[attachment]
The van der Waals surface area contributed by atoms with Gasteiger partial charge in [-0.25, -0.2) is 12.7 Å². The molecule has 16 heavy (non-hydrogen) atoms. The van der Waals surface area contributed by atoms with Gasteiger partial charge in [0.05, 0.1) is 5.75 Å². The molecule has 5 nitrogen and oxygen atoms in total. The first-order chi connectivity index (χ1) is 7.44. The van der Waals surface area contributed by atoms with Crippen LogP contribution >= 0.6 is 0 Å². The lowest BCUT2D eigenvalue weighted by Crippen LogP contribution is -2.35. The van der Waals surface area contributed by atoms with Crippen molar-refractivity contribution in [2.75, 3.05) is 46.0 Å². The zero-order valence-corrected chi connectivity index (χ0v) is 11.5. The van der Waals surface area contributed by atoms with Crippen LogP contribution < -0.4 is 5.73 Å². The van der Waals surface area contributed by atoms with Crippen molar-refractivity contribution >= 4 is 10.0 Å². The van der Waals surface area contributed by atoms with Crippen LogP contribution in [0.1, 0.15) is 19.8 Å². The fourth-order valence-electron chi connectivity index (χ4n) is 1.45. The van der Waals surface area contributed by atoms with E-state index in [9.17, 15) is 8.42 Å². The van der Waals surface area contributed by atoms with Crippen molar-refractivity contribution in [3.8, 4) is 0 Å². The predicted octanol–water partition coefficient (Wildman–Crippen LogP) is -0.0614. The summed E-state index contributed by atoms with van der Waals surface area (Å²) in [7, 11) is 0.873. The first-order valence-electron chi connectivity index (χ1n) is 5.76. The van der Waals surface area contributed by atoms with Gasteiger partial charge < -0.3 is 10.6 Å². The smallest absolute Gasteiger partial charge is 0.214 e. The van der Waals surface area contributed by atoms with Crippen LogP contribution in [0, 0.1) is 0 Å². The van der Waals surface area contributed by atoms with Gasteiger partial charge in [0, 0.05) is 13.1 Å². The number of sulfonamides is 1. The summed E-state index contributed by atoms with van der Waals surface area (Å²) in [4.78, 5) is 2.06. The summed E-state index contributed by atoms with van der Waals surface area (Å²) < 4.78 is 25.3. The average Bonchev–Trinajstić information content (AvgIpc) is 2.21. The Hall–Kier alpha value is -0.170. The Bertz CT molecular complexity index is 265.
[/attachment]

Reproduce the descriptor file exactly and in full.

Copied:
The van der Waals surface area contributed by atoms with Gasteiger partial charge in [-0.25, -0.2) is 12.7 Å². The molecule has 16 heavy (non-hydrogen) atoms. The van der Waals surface area contributed by atoms with Gasteiger partial charge in [0.05, 0.1) is 5.75 Å². The molecule has 5 nitrogen and oxygen atoms in total. The first-order chi connectivity index (χ1) is 7.44. The van der Waals surface area contributed by atoms with Crippen LogP contribution >= 0.6 is 0 Å². The lowest BCUT2D eigenvalue weighted by Crippen LogP contribution is -2.35. The van der Waals surface area contributed by atoms with Crippen molar-refractivity contribution in [2.75, 3.05) is 46.0 Å². The zero-order valence-corrected chi connectivity index (χ0v) is 11.5. The van der Waals surface area contributed by atoms with Crippen LogP contribution < -0.4 is 5.73 Å². The van der Waals surface area contributed by atoms with Crippen molar-refractivity contribution >= 4 is 10.0 Å². The van der Waals surface area contributed by atoms with Crippen LogP contribution in [0.1, 0.15) is 19.8 Å². The fourth-order valence-electron chi connectivity index (χ4n) is 1.45. The van der Waals surface area contributed by atoms with E-state index in [9.17, 15) is 8.42 Å². The van der Waals surface area contributed by atoms with Crippen molar-refractivity contribution in [3.8, 4) is 0 Å². The predicted octanol–water partition coefficient (Wildman–Crippen LogP) is -0.0614. The summed E-state index contributed by atoms with van der Waals surface area (Å²) in [7, 11) is 0.873. The first-order valence-electron chi connectivity index (χ1n) is 5.76. The van der Waals surface area contributed by atoms with Gasteiger partial charge < -0.3 is 10.6 Å². The smallest absolute Gasteiger partial charge is 0.214 e. The van der Waals surface area contributed by atoms with Crippen LogP contribution in [0, 0.1) is 0 Å². The van der Waals surface area contributed by atoms with Gasteiger partial charge in [0, 0.05) is 13.1 Å². The number of sulfonamides is 1. The summed E-state index contributed by atoms with van der Waals surface area (Å²) in [4.78, 5) is 2.06. The summed E-state index contributed by atoms with van der Waals surface area (Å²) < 4.78 is 25.3. The average Bonchev–Trinajstić information content (AvgIpc) is 2.21. The Hall–Kier alpha value is -0.170. The Bertz CT molecular complexity index is 265.